Wondering how to ripen green tomatoes and when they’re best of eating?
At the end of every summer season there’s usually a last tomato standing and it’s most likely green. To make the most of your summer harvest, I suggest 3 things:
- Harvest green tomatoes before your first frost. Keep watch on the weather and pick them before temperatures drop or rains set in.
- Ripen green tomatoes indoors, especially if they’re already showing signs of vine ripening. (See the diagram below.)
- Preserve, pickle or cook with green tomatoes, especially the ones that are instensly green and not showing signs of maturation.
Harvest Green Tomatoes
Gather green tomatoes as you would vine ripened tomatoes. You may need clippers to make the job easier or simply twist the tomato at the stem to remove from the vine.
Ripen Green Tomatoes Indoors
There’s more than one way to ripen green tomatoes indoors. In general, to force the ripening process, place tomatoes in a warm, semi-humid environment that is out of direct sunlight. The warmer the environment the faster your tomatoes will ripen and vice versa, however they ripen best when temperatures range from 55 to 75 degrees F.
I generally store green tomatoes in a paper bag and, leaving them in a corner of my kitchen, ignore them for a while. They always surprise me, especially when I’ve forgotten they’re there. Later, when I’m wondering what’s in this paper bag sitting on the counter, I find a pile of red, ripe tomatoes!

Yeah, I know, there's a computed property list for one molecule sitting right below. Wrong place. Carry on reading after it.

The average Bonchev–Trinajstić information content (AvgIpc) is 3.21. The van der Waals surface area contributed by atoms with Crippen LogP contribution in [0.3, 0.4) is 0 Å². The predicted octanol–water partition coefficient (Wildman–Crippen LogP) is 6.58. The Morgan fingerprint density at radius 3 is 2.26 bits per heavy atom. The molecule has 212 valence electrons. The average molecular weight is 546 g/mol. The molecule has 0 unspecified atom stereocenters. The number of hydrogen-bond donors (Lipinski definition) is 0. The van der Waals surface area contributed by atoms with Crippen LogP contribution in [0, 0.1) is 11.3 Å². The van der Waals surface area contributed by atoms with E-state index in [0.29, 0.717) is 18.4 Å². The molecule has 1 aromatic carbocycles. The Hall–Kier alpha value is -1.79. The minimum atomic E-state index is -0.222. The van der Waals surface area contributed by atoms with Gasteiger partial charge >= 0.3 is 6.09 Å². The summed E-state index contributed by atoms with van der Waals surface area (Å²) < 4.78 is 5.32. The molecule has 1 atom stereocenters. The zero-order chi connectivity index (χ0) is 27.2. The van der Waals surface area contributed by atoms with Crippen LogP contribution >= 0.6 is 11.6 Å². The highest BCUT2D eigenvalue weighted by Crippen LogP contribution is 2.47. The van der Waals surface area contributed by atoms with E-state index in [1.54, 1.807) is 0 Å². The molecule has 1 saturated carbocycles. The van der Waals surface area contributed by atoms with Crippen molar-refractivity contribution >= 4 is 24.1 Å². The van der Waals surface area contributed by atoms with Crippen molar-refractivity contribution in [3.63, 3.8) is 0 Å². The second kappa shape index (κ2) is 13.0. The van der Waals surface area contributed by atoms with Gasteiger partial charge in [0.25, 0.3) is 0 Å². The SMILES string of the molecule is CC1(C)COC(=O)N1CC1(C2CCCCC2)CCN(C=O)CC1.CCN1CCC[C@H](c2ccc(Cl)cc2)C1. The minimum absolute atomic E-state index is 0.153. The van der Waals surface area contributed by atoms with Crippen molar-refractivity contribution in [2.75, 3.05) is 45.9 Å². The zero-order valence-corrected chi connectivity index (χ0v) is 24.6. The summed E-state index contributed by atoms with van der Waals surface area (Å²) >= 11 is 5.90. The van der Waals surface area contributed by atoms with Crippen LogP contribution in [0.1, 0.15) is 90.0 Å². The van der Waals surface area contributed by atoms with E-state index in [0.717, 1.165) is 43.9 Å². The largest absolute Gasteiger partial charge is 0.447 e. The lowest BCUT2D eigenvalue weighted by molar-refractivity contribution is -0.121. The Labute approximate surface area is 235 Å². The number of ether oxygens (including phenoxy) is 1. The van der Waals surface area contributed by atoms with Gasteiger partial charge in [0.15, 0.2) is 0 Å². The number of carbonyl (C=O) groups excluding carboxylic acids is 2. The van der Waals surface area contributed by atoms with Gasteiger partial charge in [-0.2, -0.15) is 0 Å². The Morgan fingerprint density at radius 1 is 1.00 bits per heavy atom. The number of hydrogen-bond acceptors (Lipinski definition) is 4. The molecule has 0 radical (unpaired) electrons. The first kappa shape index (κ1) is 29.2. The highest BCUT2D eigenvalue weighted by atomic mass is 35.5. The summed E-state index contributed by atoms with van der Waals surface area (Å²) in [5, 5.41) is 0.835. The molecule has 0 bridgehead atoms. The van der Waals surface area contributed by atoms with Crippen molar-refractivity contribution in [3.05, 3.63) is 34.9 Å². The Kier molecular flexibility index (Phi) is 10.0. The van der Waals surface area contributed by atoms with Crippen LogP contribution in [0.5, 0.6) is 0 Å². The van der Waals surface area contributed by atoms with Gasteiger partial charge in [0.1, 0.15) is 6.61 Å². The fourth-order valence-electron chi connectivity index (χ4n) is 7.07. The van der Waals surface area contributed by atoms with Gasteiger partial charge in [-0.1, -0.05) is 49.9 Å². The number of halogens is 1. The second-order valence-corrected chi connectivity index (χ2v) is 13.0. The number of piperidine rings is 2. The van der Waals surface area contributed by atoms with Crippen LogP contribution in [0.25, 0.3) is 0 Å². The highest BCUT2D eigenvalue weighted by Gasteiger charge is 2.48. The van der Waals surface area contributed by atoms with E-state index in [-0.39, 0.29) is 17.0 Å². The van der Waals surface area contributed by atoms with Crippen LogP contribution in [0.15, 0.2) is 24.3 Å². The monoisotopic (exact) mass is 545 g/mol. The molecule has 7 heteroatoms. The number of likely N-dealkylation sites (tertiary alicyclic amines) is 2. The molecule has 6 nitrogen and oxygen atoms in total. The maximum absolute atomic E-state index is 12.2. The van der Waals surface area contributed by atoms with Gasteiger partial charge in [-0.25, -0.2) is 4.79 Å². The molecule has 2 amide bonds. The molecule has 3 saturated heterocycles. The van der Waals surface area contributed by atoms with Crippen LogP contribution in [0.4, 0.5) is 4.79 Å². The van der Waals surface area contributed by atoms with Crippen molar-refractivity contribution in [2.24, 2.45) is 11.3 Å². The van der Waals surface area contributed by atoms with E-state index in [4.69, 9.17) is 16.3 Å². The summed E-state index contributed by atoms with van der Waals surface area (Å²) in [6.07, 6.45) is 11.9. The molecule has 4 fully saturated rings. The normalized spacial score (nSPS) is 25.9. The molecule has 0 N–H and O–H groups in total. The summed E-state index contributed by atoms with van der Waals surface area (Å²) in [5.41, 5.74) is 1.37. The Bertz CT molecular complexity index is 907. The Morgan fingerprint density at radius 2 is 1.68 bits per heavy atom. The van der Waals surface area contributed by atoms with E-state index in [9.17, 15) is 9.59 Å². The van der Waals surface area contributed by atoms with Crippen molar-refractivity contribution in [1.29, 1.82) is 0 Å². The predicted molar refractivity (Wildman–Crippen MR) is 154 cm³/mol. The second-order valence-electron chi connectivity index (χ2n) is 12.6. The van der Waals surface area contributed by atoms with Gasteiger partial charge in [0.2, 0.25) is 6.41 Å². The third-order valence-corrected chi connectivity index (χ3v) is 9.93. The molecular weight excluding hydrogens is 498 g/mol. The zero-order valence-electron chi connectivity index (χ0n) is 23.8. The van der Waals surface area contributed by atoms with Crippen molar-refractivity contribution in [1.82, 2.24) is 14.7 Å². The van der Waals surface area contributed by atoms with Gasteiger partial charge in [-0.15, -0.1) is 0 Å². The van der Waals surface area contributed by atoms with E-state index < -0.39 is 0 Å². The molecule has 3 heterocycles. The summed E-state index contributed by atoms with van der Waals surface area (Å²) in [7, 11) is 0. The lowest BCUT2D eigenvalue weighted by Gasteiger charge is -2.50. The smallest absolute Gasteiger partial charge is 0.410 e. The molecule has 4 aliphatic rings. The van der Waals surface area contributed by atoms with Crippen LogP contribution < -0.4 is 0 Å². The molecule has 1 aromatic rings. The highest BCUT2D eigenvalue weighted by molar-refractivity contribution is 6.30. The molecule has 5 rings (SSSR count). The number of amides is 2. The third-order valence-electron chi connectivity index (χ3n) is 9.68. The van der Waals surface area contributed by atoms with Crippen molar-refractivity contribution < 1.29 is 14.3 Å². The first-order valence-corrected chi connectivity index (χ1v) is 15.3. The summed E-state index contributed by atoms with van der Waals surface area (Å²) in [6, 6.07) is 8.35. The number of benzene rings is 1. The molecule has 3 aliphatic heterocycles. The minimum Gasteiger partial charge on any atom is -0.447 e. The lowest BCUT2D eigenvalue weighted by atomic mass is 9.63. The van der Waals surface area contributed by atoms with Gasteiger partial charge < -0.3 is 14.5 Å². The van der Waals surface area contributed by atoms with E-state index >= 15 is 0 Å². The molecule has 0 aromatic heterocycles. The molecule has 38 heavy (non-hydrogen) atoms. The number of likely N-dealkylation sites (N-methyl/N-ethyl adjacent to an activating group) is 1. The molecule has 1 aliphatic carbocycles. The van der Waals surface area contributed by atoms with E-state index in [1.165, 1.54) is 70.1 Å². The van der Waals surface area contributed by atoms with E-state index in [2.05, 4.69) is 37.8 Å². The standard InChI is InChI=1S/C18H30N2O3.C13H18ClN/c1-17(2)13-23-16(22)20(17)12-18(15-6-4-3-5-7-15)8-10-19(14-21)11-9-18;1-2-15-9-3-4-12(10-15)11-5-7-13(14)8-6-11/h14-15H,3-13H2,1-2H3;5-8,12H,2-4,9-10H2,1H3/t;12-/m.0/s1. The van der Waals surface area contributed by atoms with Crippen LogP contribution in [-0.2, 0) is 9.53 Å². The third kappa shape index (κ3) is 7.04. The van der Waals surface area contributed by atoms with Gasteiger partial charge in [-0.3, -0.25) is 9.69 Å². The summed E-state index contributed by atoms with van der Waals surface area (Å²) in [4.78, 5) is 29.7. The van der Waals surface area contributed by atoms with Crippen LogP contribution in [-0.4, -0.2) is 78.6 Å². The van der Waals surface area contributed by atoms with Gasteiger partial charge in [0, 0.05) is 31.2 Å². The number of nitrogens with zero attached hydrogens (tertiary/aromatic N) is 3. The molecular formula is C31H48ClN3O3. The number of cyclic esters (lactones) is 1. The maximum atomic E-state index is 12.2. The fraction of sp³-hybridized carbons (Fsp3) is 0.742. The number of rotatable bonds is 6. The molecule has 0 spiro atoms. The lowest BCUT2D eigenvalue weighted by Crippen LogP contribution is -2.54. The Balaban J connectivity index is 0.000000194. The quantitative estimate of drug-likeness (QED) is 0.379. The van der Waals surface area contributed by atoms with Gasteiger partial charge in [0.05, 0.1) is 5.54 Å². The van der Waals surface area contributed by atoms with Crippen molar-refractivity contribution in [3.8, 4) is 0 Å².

Make sure tomatoes are clean and dry and excess stems and leaves are removed before storing. Place them in a paper bag, a breathable cardboard box or on a cookie sheet and leave them on top of your washer/dryer or tucked away in your kitchen in just the right, indoor climate. Speed up the ripening process by placing a banana in with your tomatoes. The ethylene gas bananas naturally produce when maturing will give your tomatoes the extra nudge they need to ripen.
The length of time it takes for tomatoes to ripen indoors depends on how mature they are at time of harvest as well as their indoor environment. Experiment to see what works best for you.
Preserve, Pickle, Cook
If you haven’t heard, green tomato chili, fried green tomatoes and pickled green tomatoes are the new rage. Try adding them to your favorite salsa recipe or wrapped in enchiladas for a new twist in flavor. One of my favorite ways to prepare green tomatoes is to add them to left over pickle juice. If you have a jar of pickles in the fridge with just one or two floating in a bath of brine, save the brine for your next batch of green tomatoes. Wash and quarter tomatoes, place in the brine and pop them back in the fridge. Try eating them in about a week for full flavor. They last about 1 to 2 weeks this way and you’ll feel a small bit of satisfaction for savoring every tomato from your garden, no matter what.
When to Ripen & When to Cook
It’s true, not all tomatoes taste amazing when forced to ripen indoors — sometimes they do and sometimes they don’t, so what’s the trick? I’ve found it’s best to save tomatoes for indoor ripening when they have a noticeable blush of color, like the one in the middle of the photo below (see arrow). These will have the best chance of developing the wonderful tomato taste your hoping for. You can try ripening tomatoes that are densely green when they come off the vine, like the one in the left of the photo (see arrow), but you may be disappointed. It’s probably best to cook these within a week or so of harvesting. If you have a surplus, consider canning them or make a sauce or salsa that can go in the freezer to be enjoyed at a later date.
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*This article was first published in October of 2016